Developing a Rebuilding Plan


In addition to providing funding for Section 406 hazard mitigation under the PA Program, FEMA also provides hazard mitigation funding under its Hazard Mitigation Assistance (HMA) (Section 404) programs. The eligibility criteria, procedures and timelines for implementation of the hazard mitigation measures funded under the HMA programs difer from the hazard mitigation measures funded under the PA Program.

Section 404 grant funds give states and other eligible Subrecipients the opportunity to pursue mitigation measures that may have been pending due to lack of means. Eligible projects should ft within the state’s hazard mitigation plan and include “acquisition of hazard-prone property, retroftting existing buildings and facilities, elevation of food-prone structures, and other infrastructure protection measures. FEMA’s Hazard Mitigation Assistance Guidance provides further details on the HMA programs.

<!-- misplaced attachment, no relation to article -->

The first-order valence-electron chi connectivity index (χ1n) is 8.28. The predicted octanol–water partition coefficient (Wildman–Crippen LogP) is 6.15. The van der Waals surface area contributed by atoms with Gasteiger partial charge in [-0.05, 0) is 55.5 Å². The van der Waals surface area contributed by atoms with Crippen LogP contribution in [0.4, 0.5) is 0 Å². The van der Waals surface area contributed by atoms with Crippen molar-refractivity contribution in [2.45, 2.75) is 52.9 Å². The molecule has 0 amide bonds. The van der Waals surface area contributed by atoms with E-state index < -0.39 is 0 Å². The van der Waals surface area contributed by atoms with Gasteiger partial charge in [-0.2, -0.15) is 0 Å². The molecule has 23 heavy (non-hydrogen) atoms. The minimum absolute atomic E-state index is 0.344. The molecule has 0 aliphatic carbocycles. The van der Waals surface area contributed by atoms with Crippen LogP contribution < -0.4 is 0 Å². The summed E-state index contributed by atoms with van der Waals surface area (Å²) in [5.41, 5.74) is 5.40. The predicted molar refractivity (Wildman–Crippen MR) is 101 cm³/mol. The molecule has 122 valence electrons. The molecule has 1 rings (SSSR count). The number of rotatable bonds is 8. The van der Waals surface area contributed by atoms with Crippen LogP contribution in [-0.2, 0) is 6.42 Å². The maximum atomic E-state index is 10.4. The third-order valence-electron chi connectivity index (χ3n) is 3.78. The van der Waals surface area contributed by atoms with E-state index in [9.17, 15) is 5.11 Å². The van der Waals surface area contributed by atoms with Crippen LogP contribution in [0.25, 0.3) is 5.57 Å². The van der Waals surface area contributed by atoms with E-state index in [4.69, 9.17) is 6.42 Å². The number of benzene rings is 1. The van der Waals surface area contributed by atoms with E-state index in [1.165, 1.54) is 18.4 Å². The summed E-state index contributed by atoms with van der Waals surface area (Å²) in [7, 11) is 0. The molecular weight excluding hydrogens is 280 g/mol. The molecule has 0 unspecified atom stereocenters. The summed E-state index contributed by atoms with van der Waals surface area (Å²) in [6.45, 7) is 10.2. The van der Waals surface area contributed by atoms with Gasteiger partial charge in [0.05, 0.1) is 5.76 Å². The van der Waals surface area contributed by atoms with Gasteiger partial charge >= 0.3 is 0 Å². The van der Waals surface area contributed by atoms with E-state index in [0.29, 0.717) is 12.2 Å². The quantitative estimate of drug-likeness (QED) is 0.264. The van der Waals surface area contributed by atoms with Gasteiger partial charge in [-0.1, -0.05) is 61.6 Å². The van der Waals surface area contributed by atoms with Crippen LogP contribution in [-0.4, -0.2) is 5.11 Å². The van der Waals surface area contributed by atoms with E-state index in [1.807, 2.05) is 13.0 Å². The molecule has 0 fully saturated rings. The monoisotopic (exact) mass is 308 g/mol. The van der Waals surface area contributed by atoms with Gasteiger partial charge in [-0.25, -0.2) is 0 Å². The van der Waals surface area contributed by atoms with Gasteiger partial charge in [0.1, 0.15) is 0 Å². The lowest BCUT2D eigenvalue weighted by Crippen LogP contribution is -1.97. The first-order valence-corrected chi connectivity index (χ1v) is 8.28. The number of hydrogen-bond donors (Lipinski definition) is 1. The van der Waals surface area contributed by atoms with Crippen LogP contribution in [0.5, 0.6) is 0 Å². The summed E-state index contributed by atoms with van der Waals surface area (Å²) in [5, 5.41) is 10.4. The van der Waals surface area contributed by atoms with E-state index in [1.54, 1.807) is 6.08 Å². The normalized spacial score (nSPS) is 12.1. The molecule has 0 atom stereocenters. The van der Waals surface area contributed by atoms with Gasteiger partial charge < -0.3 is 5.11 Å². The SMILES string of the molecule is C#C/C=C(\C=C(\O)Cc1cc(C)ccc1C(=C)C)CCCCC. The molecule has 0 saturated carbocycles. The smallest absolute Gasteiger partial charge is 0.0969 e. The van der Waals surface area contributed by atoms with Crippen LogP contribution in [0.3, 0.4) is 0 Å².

Subrecipients may use both 406 and 404 mitigation funds to implement mitigation measures on the same facility, but not for the same work. Subsequently, they cannot use funds from one of these mitigation programs to meet the non-Federal cost share of work funded under the other mitigation program. 9

Regardless of whether a Subrecipient is leaning toward an Improved, Alternate, or Alternative Procedures Project, it is imperative to work closely with the state and FEMA to develop the proper project cap and ensure that your rebuilding plan takes full advantage of the options available. As you can see, during your recovery process you have numerous opportunities as well as decisions to make. Without close coordination with the state and FEMA, however, many of these opportunities can be lost.

“… it is important not only for Subrecipients to control the inspection environment, but to also be part of all discussions and decisions regarding their own overall recovery process.”